Englewood Flyover, Now Under Construction, Will Reduce Metra Delays

Metra Rock Island Train crossing the Dan Ryan Expressway via the Englewod Flyover
A Rock Island train crosses the Dan Ryan Expressway, near where the incline over freight tracks will begin. Photo: Jeff Zoline

The Englewood Flyover is a bridge construction project near 63rd and State Streets that will eventually elevate the tracks for 78 weekday Metra Rock Island trains, so they don’t cross tracks for 60 daily freight and Amtrak trains at the same grade. Work began last September, and construction this weekend will close the Dan Ryan Expressway express lanes. By eliminating the conflict, not only will “a significant source of train delays” be gone, according to Metra, but neighborhood air quality will also improve and noise from idling trains will be reduced.

The construction work is not expected to create its own delays for the Rock Island line, Metra spokesperson Michael Gillis told Streetsblog. The project is part of CREATE, a multi-agency program to reduce freight rail, passenger rail, and transit delays around the region, comprising over 60 distinct projects. Since 2005, 25 percent of the projects have been completed, with full funding committed to 11 more.

When the Englewood Flyover is complete in fall 2014, two other projects to improve Metra and Amtrak service can begin: the 75th Street Corridor Improvement Project – a batch of improvements speeding SouthWest Service Metra trains and opening up room at Union Station for Amtrak and proposed high-speed rail service; and the Grand Crossing Project, which will cut 10-15 minutes from six Amtrak runs by eliminating the need to turn around the trains before they enter Union Station.

The blue line represents Metra Rock Island trains, and the orange line represents freight and Amtrak trains. The red marker indicates the conflict crossing that will be eliminated with a flyover.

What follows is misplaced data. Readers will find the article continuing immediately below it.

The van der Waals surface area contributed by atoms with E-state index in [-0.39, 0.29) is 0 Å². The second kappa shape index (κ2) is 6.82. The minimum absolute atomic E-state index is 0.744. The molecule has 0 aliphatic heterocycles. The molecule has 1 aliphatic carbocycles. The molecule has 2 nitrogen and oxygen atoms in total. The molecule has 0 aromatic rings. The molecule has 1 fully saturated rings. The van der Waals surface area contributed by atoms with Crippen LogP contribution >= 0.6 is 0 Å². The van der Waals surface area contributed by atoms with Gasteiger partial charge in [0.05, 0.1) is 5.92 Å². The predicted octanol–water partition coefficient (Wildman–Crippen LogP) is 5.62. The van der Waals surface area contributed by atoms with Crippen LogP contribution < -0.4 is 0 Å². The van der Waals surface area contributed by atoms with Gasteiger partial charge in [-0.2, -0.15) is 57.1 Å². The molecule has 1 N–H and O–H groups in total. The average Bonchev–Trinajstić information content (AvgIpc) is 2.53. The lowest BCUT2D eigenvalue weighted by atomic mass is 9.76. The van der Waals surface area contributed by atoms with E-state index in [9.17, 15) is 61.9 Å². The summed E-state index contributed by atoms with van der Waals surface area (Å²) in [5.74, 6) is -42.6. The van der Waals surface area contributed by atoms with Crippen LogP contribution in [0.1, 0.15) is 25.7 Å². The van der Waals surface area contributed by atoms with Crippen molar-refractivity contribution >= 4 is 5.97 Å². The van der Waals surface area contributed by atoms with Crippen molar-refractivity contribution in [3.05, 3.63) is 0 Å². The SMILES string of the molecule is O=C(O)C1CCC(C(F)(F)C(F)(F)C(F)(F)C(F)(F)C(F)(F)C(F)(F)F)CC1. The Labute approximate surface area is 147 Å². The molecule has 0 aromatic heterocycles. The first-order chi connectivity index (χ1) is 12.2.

Englewood Flyover construction this evening
Construction photo from Saturday; click for more. Photo: Anne Alt.
  • I’ve been watching the progress of construction on support piers over the last several weeks as I pass by on the Rock Island. The completion of this project will be a relief to many Rock Island passengers when the conflicts that are sometimes an issue at this junction will finally be eliminated.

    Since off-peak trains are more likely to run behind schedule and miss their scheduled time windows for crossing this junction, they tend to wait at the junction more often than rush hour trains (at least on the trips I’ve taken over the years), making late trains even later. I’ll be celebrating when there’s one less reason for my weekend trains to run late.

  • I asked specifically if construction would cause its own delays and if those delays would occur during the Red Line South shutdown when presumably more people would be riding the Rock Island line. The answer was a definitive “no delays will be caused by construction”. So that’s good.

    Can you take some photos of the construction progress?

  • I’ve experienced occasional minor construction area delays in recent weeks, but nothing more than a minute or two.

    Several weeks back, I was asking a conductor about the work and was told that crews would be pushing to get work on and immediately adjacent to the Dan Ryan done before the start of red line work if at all possible so that crews didn’t end up interfering with each other. All the recent rain caused a few non-working days.